Sherman's Door Closes at Chicago's Victory Gardens, Jan. 2

News   Sherman's Door Closes at Chicago's Victory Gardens, Jan. 2 Door to Door, the latest from Beau Jest and Jest A Second scribe James Sherman, which has proved a popular draw at Victory Gardens, will end its run Jan. 2. The comedy began previews Nov. 12 and officiallly opened Nov. 22 for a run through Dec. 19, which was then extended to Jan. 2 at the Chicago venue. Artistic director Dennis Zacek stages this look at three generations of immigrant Jewish women in Chi town.

Door to Door, the latest from Beau Jest and Jest A Second scribe James Sherman, which has proved a popular draw at Victory Gardens, will end its run Jan. 2. The comedy began previews Nov. 12 and officiallly opened Nov. 22 for a run through Dec. 19, which was then extended to Jan. 2 at the Chicago venue. Artistic director Dennis Zacek stages this look at three generations of immigrant Jewish women in Chi town.

This is the eighth Sherman play Zacek has staged at Victory Gardens, the other seven being The God of Isaac, Mr. 80, Beau Jest, Jest a Second!, The Escape Artist, This Old Man Came Rolling Home and Romance in D. Both Jests made it to Off-Broadway, the first becoming a long-running hit.

Door to Door follows the lives of three generations of women in Chicago and stars Roslyn Alexander, Cheryl Ross Mitchell, and Kim Wade. Alexander is a three-time Sherman veteran, having appeared in Isaac, Beau Jest and Jest a Second! (the latter two in both Chicago and Manhattan).

Designing the show are Karin Kopischke (costumes), Timothy Morrison (set) and Geoffrey Bushor (lighting).

Asked about the genesis of Door to Door, Sherman told Playbill On Line, "Essentially it's about my mother. told through three women representing three different generations, 1936-present. I thought of calling it `Three Short Women' but didn't want any nasty calls from Edward Albee. With my play, they happen to be three Jewish women, and three Jewish women in Chicago." "I've been threatening to do something about my mother for years," continued Sherman. "It's a testament, but also a comedy. Though if you ask my mother, she did not lead a funny life."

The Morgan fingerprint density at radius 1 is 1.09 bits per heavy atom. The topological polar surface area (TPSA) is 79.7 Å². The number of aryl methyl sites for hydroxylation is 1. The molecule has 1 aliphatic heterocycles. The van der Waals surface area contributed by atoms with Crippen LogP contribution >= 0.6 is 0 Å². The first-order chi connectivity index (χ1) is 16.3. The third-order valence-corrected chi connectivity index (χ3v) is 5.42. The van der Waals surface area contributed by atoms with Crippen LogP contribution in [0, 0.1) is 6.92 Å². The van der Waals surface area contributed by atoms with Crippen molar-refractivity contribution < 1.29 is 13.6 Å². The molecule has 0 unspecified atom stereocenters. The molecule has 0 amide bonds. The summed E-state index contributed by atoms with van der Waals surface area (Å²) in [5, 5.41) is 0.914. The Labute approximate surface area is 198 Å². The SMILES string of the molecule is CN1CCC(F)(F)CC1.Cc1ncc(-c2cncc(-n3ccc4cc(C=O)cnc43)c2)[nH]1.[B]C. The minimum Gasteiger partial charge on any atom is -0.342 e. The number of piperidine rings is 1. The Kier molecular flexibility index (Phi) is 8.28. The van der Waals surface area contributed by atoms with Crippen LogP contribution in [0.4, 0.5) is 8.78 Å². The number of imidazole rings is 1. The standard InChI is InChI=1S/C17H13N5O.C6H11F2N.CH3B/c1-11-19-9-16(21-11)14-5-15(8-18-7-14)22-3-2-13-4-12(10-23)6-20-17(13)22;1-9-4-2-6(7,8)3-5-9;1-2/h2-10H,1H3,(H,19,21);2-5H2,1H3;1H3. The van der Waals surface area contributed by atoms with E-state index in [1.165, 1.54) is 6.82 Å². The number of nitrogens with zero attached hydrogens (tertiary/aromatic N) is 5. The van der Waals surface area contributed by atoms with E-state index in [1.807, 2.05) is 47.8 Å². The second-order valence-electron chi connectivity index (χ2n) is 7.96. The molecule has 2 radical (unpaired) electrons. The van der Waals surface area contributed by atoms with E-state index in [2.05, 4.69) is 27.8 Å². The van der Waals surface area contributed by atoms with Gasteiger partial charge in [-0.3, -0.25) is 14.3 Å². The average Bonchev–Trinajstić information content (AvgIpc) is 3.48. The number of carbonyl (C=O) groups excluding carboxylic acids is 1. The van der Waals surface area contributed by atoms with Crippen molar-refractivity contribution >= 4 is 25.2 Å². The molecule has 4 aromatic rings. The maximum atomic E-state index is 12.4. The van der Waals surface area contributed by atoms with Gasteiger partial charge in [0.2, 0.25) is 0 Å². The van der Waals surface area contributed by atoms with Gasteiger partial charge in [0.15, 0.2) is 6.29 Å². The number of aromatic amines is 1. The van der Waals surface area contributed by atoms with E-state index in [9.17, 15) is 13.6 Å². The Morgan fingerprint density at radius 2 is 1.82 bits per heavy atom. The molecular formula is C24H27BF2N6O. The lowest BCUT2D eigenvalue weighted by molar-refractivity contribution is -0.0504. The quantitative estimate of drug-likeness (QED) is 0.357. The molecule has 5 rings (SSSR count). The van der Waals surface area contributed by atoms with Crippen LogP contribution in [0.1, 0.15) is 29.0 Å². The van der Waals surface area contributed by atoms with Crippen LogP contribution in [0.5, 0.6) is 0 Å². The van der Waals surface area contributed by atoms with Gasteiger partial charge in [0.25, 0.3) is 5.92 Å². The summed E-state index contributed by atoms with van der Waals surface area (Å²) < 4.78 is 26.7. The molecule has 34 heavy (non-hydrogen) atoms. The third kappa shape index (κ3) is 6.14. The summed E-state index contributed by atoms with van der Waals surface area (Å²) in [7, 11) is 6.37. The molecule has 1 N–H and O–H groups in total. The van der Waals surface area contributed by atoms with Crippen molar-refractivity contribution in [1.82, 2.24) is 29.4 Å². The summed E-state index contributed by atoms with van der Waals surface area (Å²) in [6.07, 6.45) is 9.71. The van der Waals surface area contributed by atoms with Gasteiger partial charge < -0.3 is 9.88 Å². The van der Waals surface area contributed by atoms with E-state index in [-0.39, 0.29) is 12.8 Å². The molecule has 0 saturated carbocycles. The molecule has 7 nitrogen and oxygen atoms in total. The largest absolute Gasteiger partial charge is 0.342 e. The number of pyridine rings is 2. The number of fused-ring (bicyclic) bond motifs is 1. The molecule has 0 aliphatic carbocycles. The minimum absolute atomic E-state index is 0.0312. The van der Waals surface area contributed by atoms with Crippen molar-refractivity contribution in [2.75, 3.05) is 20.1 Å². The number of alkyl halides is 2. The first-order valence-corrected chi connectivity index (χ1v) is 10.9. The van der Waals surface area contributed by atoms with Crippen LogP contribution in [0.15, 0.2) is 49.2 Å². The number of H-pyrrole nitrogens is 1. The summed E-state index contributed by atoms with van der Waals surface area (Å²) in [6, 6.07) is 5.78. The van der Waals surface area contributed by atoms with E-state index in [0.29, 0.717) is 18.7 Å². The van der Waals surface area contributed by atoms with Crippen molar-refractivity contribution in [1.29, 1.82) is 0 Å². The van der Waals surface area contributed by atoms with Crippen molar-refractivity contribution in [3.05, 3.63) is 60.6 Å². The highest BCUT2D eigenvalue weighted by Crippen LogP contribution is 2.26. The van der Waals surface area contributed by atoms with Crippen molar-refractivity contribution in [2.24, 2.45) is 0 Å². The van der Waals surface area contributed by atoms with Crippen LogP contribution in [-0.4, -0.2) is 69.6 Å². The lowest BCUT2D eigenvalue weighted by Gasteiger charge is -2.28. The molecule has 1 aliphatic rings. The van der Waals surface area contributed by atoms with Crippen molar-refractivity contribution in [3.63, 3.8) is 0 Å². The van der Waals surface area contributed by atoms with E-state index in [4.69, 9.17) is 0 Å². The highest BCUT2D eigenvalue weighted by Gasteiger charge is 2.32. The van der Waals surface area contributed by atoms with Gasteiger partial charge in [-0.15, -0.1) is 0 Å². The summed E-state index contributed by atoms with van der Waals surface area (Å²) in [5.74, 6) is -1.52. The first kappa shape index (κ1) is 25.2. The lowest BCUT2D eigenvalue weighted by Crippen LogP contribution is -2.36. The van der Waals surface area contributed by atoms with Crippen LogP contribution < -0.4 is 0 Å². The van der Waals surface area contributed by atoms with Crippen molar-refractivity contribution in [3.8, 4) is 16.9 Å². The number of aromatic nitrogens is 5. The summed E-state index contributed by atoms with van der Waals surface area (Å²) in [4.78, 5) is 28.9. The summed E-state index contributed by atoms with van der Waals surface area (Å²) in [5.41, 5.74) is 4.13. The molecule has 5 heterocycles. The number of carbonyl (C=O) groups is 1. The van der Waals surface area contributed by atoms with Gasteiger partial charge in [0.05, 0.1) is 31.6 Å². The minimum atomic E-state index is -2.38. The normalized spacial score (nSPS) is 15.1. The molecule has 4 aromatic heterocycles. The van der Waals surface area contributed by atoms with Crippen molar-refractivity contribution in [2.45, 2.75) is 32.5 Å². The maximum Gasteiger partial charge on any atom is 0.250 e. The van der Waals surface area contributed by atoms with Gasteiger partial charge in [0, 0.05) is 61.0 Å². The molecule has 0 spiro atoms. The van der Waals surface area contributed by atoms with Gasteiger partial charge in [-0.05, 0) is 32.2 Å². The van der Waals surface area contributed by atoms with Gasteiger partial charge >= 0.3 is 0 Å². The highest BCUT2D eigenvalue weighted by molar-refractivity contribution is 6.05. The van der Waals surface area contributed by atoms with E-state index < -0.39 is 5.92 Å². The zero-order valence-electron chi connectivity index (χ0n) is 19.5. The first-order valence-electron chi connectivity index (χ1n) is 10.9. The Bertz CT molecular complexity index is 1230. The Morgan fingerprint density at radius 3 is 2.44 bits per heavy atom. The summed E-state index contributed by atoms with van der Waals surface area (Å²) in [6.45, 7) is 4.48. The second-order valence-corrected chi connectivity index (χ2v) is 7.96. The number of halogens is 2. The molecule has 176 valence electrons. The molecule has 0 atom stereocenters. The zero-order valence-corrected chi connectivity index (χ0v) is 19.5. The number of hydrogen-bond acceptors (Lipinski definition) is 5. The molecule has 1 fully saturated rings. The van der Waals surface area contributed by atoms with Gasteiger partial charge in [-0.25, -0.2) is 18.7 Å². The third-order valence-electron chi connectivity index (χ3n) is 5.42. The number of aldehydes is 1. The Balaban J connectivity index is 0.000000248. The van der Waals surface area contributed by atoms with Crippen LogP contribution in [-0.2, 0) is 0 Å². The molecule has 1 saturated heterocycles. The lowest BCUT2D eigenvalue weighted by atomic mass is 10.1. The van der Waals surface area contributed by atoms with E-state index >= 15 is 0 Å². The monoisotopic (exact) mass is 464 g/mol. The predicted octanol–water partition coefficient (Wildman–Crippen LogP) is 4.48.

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Upcoming shows at Victory Gardens will include:

Knock Me a Kiss, playing Jan. 21-Feb. 27, 2000 (opening Jan. 31, 2000), is a love triangle set in 1929 Harlem by the author of The Sutherland and Jelly Belly, Charles Smith.

• Cheryl Lynn Bruce stars as late congresswoman Barbara Jordan in Voice of Good Hope, March 17-April 23, 2000 (opening March 27, 2000). Kristine Thatcher's bio-drama will be directed by Dennis Zacek. Thatcher's acting credits include Jeffrey Sweet's Bluff, which opens the Victory Gardens season Sept. 17.

Cahoots, by Claudia Allen (whose Winter at VG recently starred Julie Harris), is a zany comedy about a veteran dramatist collaborating with a novice on what turns out to be a boffo hit -- much to the consternation of the "serious" playwright. Sharon Gless, of "Cagney & Lacey" fame, stars.

Founded in 1974, the not-for-profit Equity theatre has produced more than 200 plays.

For tickets and information on shows at Victory Gardens Theatre, call (773) 871-3000.

-- By David Lefkowitz and Robert Simonson